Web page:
I was very sceptical about watching a Hollywood version of the first book in the wonderful Millennium trilogy by Stieg Larsson. Although I felt the Swedish films left a lot to be desired, mainly because the plot of the books was completely mixed up between the three films, they had some authenticity as films made in the country where the crime novels originated from. Watching the whole action in English would surely take a huge amount away from the Swedish atmosphere?
I also absolutely loved Noomi Rapace as Lisbeth Salander in the three films by Oplev. She seemed to capture Lisbeth’s complicated character – and she spoke Swedish. (As aside, I’ve yet to forgive the actress for leaving her lovely husband, Ola, just because she’s become the more successful actress – or at least this is what the gossip magazines in Sweden cite as the reason for the couple’s marriage breakdown and I believe them…).
But as the opening credits rolled on The Girl With The Dragon Tattoo, I got a feeling that this version by David Finch could be quite good.
And I was right. The relatively unknown actress who portrayed Salander, Rooney Mara, was absolutely brilliant. She completely nailed Lisbeth as the distrustful, vulnerable, yet talented and confident modern sleuth with some serious issues with the ‘perfect’ Swedish society she inhabits. Lisbeth’s apparent lack of social graces became both tragic and funny in Mara’s skilled acting hands. There is a moment when watching Blomqvist work his laptop, she shuts her eyes in frustration at his slow speed at the keys. It was both funny and sad.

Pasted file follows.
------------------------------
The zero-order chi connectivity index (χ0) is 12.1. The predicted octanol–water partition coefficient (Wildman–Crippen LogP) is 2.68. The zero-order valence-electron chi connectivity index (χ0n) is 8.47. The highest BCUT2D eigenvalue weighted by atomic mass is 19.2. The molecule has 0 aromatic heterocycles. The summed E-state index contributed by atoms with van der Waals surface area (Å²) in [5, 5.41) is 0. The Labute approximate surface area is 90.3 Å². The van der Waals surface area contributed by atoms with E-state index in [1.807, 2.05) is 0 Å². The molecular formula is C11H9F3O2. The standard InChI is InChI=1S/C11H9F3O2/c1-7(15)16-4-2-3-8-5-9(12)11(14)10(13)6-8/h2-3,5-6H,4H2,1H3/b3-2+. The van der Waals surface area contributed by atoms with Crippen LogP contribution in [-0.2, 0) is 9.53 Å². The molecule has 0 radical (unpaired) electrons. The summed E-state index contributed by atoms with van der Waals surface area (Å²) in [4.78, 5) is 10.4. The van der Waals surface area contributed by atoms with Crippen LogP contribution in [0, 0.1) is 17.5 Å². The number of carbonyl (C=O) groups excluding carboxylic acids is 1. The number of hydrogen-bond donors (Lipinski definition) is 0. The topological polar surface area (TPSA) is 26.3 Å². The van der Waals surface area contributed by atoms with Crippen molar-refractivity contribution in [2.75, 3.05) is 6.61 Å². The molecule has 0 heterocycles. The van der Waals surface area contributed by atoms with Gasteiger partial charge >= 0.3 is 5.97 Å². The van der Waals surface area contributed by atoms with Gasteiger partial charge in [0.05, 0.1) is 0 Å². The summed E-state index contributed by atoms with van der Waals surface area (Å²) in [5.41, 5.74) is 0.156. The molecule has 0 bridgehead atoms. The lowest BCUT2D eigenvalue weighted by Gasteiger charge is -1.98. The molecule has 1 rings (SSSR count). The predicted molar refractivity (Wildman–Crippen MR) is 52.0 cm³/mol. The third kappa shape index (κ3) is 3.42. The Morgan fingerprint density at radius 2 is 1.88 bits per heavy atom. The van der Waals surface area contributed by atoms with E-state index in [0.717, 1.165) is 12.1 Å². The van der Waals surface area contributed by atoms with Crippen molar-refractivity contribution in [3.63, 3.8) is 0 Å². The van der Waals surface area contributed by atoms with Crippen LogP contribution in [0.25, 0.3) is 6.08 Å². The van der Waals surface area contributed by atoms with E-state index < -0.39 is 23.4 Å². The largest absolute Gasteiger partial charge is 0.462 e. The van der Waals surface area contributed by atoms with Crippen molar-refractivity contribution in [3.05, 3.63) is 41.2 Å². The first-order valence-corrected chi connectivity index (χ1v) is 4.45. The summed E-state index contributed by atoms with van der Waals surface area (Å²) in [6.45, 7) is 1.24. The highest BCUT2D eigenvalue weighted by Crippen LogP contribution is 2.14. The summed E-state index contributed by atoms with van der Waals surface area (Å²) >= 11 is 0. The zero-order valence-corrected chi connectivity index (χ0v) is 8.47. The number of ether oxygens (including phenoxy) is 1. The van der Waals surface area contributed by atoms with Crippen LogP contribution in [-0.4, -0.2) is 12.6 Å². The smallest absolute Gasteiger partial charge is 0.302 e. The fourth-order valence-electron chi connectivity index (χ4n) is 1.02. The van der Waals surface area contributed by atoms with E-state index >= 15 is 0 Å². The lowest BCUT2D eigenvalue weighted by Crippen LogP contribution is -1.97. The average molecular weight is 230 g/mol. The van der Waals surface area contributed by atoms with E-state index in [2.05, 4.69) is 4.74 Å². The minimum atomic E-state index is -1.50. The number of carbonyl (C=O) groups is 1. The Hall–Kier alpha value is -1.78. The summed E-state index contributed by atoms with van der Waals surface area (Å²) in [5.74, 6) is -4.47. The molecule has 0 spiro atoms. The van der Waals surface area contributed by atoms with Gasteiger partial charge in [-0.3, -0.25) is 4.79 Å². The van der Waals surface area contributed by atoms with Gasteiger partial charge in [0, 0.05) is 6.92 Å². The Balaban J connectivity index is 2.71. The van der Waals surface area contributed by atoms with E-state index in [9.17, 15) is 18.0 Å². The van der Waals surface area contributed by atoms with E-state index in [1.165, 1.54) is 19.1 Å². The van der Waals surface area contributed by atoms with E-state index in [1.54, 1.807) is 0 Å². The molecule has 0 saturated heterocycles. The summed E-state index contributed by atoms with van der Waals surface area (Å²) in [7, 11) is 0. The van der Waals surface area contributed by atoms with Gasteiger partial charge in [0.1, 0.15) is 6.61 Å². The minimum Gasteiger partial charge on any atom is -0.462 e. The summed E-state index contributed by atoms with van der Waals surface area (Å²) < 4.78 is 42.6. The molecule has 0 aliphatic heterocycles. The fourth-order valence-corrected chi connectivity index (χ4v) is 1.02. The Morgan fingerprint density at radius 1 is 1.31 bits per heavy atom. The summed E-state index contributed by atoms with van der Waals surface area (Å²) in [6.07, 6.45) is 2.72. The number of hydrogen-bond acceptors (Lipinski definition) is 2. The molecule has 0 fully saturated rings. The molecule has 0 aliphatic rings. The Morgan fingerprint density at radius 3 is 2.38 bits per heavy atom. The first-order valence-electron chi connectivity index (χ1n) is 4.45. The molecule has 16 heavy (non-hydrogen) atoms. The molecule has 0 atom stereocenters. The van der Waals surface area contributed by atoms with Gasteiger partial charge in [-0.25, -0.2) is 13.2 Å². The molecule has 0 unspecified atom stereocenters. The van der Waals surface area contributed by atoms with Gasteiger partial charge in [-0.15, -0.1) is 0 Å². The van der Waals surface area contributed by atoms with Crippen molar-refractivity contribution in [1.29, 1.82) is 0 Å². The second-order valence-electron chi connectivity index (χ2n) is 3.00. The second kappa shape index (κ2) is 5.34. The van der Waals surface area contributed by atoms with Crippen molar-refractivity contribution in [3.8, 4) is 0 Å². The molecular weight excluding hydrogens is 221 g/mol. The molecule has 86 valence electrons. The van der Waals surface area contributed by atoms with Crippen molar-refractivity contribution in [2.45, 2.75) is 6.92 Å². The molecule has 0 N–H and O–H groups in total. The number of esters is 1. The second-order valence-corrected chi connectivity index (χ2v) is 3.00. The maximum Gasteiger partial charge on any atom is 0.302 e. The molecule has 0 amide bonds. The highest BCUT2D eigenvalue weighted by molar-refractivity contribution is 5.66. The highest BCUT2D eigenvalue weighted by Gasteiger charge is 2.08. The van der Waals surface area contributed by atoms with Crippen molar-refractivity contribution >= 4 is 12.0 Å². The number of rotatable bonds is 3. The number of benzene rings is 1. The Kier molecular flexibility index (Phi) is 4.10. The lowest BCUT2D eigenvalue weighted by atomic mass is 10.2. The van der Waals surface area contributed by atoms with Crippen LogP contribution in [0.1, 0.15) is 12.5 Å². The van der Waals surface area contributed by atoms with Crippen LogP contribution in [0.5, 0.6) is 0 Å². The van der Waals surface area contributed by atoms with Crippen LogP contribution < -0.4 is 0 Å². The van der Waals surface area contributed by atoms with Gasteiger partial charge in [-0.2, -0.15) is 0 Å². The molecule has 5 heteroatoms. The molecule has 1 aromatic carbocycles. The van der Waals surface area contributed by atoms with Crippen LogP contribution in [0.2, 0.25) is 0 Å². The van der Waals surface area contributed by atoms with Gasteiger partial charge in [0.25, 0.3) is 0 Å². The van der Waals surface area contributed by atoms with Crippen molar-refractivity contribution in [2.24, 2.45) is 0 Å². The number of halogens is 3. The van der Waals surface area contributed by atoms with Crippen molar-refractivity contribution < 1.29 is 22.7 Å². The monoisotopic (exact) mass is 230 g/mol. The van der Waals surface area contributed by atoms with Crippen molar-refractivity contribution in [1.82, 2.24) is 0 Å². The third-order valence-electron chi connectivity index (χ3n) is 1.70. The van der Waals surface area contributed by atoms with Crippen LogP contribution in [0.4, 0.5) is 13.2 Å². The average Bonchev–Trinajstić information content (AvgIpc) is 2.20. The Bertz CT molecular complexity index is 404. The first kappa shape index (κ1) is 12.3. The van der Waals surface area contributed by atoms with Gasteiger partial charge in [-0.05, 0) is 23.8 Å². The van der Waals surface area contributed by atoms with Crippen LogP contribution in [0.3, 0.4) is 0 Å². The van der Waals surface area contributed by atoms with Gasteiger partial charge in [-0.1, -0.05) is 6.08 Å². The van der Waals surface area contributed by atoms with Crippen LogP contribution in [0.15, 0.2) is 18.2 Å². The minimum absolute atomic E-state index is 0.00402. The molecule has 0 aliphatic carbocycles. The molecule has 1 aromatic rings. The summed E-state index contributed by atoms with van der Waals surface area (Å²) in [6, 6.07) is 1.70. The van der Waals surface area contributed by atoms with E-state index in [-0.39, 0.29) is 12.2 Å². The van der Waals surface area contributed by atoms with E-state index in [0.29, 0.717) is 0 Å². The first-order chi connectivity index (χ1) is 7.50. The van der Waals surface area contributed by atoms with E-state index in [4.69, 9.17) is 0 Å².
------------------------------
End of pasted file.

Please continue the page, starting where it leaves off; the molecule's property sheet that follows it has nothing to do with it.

Just as when reading Larsson’s first book, during this first film we all completely fell in love with Lisbeth. We felt sorry for her, we admired her, we worried for her.
The rest of the cast – apart from a couple of dodgy, faintly German-sounding, accents – weren’t bad either. Daniel Craig is on top of his game; he totally sold his version of Blomkvist to me. My only beef with the accents was a minor one. Although I wondered why the director felt the need to have any accents at all – neither Craig as Blomkvist or Mara as Salander have Swedish accents. Perhaps the Swedish cast, led by Stellan Skarsgård as Martin Vanger, couldn’t do the mid-Atlantic English? I highly doubt it.
In any case, the story’s authenticity did not suffer from this lapse in accent discipline, especially as the film was obviously shot in Sweden. In the final scene we even get to Blomkvist’s Stockholm stomping ground in Söder, something I was gladdened by.
I now cannot wait for film two in the trilogy. Larsson’s second book, The Girl Who Played With Fire is my favourite, mainly I think because it’s set in Stockholm, near Blomkvist flat on Bellmansgatan. There is nothing like reading a book, or watching a great adaptation of a favourite book which is set in a city where you grew up. And I hope the disappointing viewing figures in the USA aren’t going to stop the sequels. Now that really would be a tragedy.
So if you, like a few other million readers, loved Stieg Larsson’s books, do go and see this film. It won’t take away from the magic of the novels, on the contrary, it’ll add another dimension to the story.